And even when the results do not follow as such, the effect is still clear. In the 2000 Pennslyvania Senate race, Santorum beat Klink 53-45. In a non-Presidential year, he most likely would have won 58-40, perhaps by even more, but Klink was helped by Gore's win and the limited split-ticket voting for people that primarily vote in Presidential elections.

Trust me, the Democrats are not in good shape- whatever your liberal friends tell you. Much better shape than anticipated, but bleak nonetheless. GOP gains 2-3 seats, 4 if Bush wins big.

states in 2000 that had a different Senate race outcome than the presidential race:

North Dakota
Florida (disputable, but you would think so)
Georgia
Missouri
Pennsylvania
Vermont
Maine
West Virginia

and compare the margin of victories between the Senate and Presidential candidates in states like New Jersey and New Mexico, and it becomes obvious that a lot more split ticketing than you claim going on.

now to knock off some of your other points:

there is NO way the LA race leans GOP. You won't find a single serious analysist who says so. Even though Bush will probably win Louisiana easily, John is far more conservative than Kerry, so he could easily pick up much of the Bush vote, especially since Democrats have a commanding registration advantage in LA. Now lots are too conservative to vote for Kerry yes, but they'll vote for John. And Breaux is far more popular than Bush in LA, so his endorsement will mean more weight. And of course, there's the whole run off deal meaning this would likely be decided  not on election day. Only 2 years ago, LA reelected the far more liberal Landrieu. And finally, LA hasn't elected a Republican Senator since the Civil War. This race is a toss up only under absolutely best possible conditions for you.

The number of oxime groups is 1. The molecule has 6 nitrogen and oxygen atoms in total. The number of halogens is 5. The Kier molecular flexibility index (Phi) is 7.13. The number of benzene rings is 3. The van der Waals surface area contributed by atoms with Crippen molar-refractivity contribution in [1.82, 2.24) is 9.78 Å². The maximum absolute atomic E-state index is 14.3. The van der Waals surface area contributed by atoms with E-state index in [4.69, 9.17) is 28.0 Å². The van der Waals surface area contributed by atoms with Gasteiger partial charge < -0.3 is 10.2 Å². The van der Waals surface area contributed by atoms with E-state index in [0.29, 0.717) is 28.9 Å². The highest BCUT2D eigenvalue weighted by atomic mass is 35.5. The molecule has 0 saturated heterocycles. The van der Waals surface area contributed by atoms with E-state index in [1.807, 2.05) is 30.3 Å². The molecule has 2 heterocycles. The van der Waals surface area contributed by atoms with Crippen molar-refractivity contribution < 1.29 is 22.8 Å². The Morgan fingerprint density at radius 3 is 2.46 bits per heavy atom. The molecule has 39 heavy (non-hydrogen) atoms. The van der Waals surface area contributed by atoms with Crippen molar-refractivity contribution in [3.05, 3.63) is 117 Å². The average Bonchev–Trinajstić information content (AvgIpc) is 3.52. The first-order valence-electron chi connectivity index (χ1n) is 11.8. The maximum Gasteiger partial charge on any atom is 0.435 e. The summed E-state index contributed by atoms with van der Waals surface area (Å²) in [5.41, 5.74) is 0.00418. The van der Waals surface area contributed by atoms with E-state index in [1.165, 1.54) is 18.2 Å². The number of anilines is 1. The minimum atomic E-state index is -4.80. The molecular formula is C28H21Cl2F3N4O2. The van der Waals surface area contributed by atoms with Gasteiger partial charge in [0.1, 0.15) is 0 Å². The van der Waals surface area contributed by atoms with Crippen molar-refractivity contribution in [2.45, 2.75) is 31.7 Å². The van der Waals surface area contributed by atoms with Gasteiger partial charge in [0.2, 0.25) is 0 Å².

Bush will not win by 14 points in NC. I'd put 10 as the best/worst case scenario. All the recent polls showing it being a lot closer than expected.

Colorado is the state where Republicans like to ignore all the polls giving Salazar a clear lead. And his last name obviously didn't stop him from getting 57% in his last election. Besides, the people who would refuse to vote for someone for that reason aren't the type who would vote for a Democrat anyway, the problem with the Jindal analogy.
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AuH2O
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« Reply #71 on: June 20, 2004, 12:58:45 pm »
« Edited: June 20, 2004, 01:06:32 pm by AuH2O »

Your list doesn't work: long-standing imcumbents without serious opposition are irrelevant. I'm discussing seriously contested races.

Another mistake is to rely on polls this far out. If you use those as your guideline, your conclusions will be highly skewed. Instead, look to the 2000 & 1988 elections, and maybe add Perot's voters to the GOP column for 1992 and 1996. You might be surprised at how little the results vary.

Split-ticketing only occurs en masse when there is no serious opposition. Instead of just looking at percentages, also check out the vote totals. For instance, you cite West Virginia as an example of split-ticketing in 2000. However, over 54,000 fewer votes were cast for Senator than for President-- almost 10% of the Presidential votes cast. In other words, the election was not seen a serious competition and voters, even GOP voters, did not know enough about the GOP Senate candidate to choose him... and they also knew he had no chance. Landreiu won in 2002, but relatively narrowly (52-48%). She was the incumbent, and thus her showing was actually somewhat weak. In a Presidential year, she would have lost. Now there is an open seat. I don't care if there hasn't been a LA Republican Senator since some Yankee tyrant appointed one... the facts are the facts.